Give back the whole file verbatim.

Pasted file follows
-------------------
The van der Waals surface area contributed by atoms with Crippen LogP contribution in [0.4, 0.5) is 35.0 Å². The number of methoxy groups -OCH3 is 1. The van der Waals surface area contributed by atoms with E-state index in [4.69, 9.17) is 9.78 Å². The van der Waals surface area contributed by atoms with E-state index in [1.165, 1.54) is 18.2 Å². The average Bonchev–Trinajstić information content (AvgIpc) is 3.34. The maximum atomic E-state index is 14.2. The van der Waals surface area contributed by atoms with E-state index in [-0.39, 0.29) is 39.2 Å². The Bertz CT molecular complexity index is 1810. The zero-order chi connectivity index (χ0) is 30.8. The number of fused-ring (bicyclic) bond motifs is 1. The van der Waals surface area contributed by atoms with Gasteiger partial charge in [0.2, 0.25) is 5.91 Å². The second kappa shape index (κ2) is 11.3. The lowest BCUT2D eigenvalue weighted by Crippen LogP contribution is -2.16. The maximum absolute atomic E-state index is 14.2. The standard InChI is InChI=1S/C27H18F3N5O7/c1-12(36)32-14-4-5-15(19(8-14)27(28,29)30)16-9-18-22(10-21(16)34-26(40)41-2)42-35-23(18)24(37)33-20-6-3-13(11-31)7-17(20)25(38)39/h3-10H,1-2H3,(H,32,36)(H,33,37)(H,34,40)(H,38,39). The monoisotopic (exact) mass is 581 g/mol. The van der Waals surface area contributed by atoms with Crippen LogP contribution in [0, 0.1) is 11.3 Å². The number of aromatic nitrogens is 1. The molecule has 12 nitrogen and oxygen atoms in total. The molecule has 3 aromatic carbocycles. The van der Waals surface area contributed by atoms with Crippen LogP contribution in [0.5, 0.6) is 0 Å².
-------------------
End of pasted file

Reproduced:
The van der Waals surface area contributed by atoms with Crippen LogP contribution in [0.4, 0.5) is 35.0 Å². The number of methoxy groups -OCH3 is 1. The van der Waals surface area contributed by atoms with E-state index in [4.69, 9.17) is 9.78 Å². The van der Waals surface area contributed by atoms with E-state index in [1.165, 1.54) is 18.2 Å². The average Bonchev–Trinajstić information content (AvgIpc) is 3.34. The maximum atomic E-state index is 14.2. The van der Waals surface area contributed by atoms with E-state index in [-0.39, 0.29) is 39.2 Å². The Bertz CT molecular complexity index is 1810. The zero-order chi connectivity index (χ0) is 30.8. The number of fused-ring (bicyclic) bond motifs is 1. The van der Waals surface area contributed by atoms with Gasteiger partial charge in [0.2, 0.25) is 5.91 Å². The second kappa shape index (κ2) is 11.3. The lowest BCUT2D eigenvalue weighted by Crippen LogP contribution is -2.16. The maximum absolute atomic E-state index is 14.2. The standard InChI is InChI=1S/C27H18F3N5O7/c1-12(36)32-14-4-5-15(19(8-14)27(28,29)30)16-9-18-22(10-21(16)34-26(40)41-2)42-35-23(18)24(37)33-20-6-3-13(11-31)7-17(20)25(38)39/h3-10H,1-2H3,(H,32,36)(H,33,37)(H,34,40)(H,38,39). The monoisotopic (exact) mass is 581 g/mol. The van der Waals surface area contributed by atoms with Crippen LogP contribution in [0, 0.1) is 11.3 Å². The number of aromatic nitrogens is 1. The molecule has 12 nitrogen and oxygen atoms in total. The molecule has 3 aromatic carbocycles. The van der Waals surface area contributed by atoms with Crippen LogP contribution in [0.5, 0.6) is 0 Å².